Science 3 min read

Graphene Batteries: The Future of Energy Storage

Graphene batteries are coming, and the Catalan startup Earthdas is ensuring they're at the heart of this new movement | Image by koya979 | Shutterstock

Graphene batteries are coming, and the Catalan startup Earthdas is ensuring they're at the heart of this new movement | Image by koya979 | Shutterstock

It would be great if you could charge something in around five minutes, right? But current battery technology doesn’t really allow for that.

In fact, though lithium-ion batteries provide advantages, they have many limitations.

First of all, they represent shipping hazards, so many companies make it difficult or impossible to ship them.

Lithium-ion batteries also require special covers or protection for travel. They can get over-charged or over discharged, affecting performance over time. They also suffer performance loss as they age.

But although lithium-ion technology is still considered somewhat immature, it may be thrown to the wayside thanks to new developments in graphene technology.

How does this technology work and could it rival Tesla in the battery industry?

image of a person holding a slide with graphene on it for article Graphene Tech: How These Batteries Could Rival Tesla Tech
Lithium-ion batteries, which are used in practically all electronic devices today, could soon be relegated to the realm of CDs and Walkmen | Image by Bonninstudio | Shutterstock

How Graphene Channels Power

The carbon allotrope graphene functions as a zero-gap semiconductor. Functioning a bit like metal, the band gap actually acts a little more like metal than some metals.

The band gap is also sometimes called an “energy gap”, but it represents an energy range. In that range, no electron states can possibly exist.

So, as it relates to performance, the band gap relates to the bottom of the conduction band and the top of the valence band in terms of energy difference in electron volts.

Graphene just so happens to be 200 times stronger than steel, and one-atom thin. It is also very flexible and more electrically conductive than copper. It has other applications, too, like working with magnetics or headphones.

But Catalan startup Earthdas harnessed graphene’s power in a new way which could completely change the way future batteries are made.

Graphene Batteries: The Next Miracle Power Storage

Rafa Terradas, an experienced businessman in innovation, is at the center of this startup.

Before working with Earthdas, he worked with the Spanish National Research Council (CSIC) using robotics and AI to help children on the Autism spectrum communicate and interact with their environments.

That’s how Terradas got looped in with researchers at the Catalan Institute of Nanoscience and Nanotechnology. These researchers happened to focus on graphene-related projects.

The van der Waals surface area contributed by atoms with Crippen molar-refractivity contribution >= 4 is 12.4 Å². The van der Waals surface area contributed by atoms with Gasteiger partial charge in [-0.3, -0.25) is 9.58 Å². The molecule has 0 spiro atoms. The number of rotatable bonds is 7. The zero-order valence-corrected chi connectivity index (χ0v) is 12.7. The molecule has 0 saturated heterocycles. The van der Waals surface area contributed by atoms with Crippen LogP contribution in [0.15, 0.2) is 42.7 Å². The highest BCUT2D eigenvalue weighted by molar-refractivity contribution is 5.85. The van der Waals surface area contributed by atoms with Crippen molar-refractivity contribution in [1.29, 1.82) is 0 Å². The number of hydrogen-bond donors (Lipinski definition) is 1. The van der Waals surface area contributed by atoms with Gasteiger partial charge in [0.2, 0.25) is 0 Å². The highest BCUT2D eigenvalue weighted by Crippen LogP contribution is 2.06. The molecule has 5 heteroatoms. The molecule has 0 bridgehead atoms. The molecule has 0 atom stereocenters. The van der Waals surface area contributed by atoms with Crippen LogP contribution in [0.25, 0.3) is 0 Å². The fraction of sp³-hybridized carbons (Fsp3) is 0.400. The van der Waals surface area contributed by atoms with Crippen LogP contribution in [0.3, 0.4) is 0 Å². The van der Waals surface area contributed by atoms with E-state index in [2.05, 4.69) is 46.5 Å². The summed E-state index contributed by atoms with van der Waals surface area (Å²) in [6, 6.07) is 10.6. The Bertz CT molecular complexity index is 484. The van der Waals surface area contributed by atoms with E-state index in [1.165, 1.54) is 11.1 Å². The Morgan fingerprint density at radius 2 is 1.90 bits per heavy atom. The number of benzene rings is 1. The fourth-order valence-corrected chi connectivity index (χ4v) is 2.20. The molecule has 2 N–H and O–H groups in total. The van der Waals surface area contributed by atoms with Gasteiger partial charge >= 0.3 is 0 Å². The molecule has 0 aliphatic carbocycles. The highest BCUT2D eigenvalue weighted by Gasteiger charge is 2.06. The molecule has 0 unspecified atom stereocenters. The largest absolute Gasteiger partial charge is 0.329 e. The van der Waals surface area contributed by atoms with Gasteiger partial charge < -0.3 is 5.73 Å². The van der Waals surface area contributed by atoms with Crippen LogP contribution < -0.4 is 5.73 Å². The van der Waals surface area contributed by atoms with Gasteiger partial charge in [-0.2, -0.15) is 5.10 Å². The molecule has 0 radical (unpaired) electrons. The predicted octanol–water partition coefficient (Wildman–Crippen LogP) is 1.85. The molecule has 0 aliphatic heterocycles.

Specifically, these researchers worked on energy storage using graphene.

Terradas, a veteran businessman, had already started his own startup builder called Napptilus Tech Labs. He immediately noticed the opportunity to create graphene-based batteries for electric cars.

So Earthdas, the startup centered around electric bikes and motorcycles, adopted this tech.

Plans for the Future with Prototypes for now

The Earthdas graphene batteries charge motorcycles and electric bikes in about five minutes. There is no need for special installation either.

The batteries work using paste-like and graphene-based electrolytes. These improve “energy density capacity” to improve the charger 12 times over lithium-based options.

Their 400gr prototype comes with international investment fund backing. In fact, this project, known as the Graphene Flagship, represents the European Union’s largest research initiative. The budget amounts to around more than $1-billion USD.

Earthdas plans to take the battery to market later this year. The first production run offers 3,000 units to manufacturers of electric motorcycles and bikes. After the first round in Catalonia, Earthdas plans to expand to Europe and then the globe.

Terradas told ZDNet that Earthdas will invest $930,000 in research and development over the next three years to offset the quick-to-market product release.

If the company can perfect graphene batteries for electric cars, Elon Musk may have more to worry about than potential saboteurs in his ranks.

Read More: U.K Company Begins Commercial Production of Graphene

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Comments (2)
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  1. pcnich September 03 at 7:21 pm GMT

    Well into 2018 now – any sign of these batteries in the shops?

    • Anonymous November 23 at 11:12 pm GMT

      They have them in phones already.. The problem is – This is OK for phones and gadgets but the coupling efficiency is terrible. It’s massively expensive vs Lith-Ion. It would be better to improve the efficiency of solar cells and have them on the car to recharge the car passively at all times whether you’re parked or travelling. At 20% efficient they are not yet practical for this application. Expanding solar is a better focus than developing graphene.

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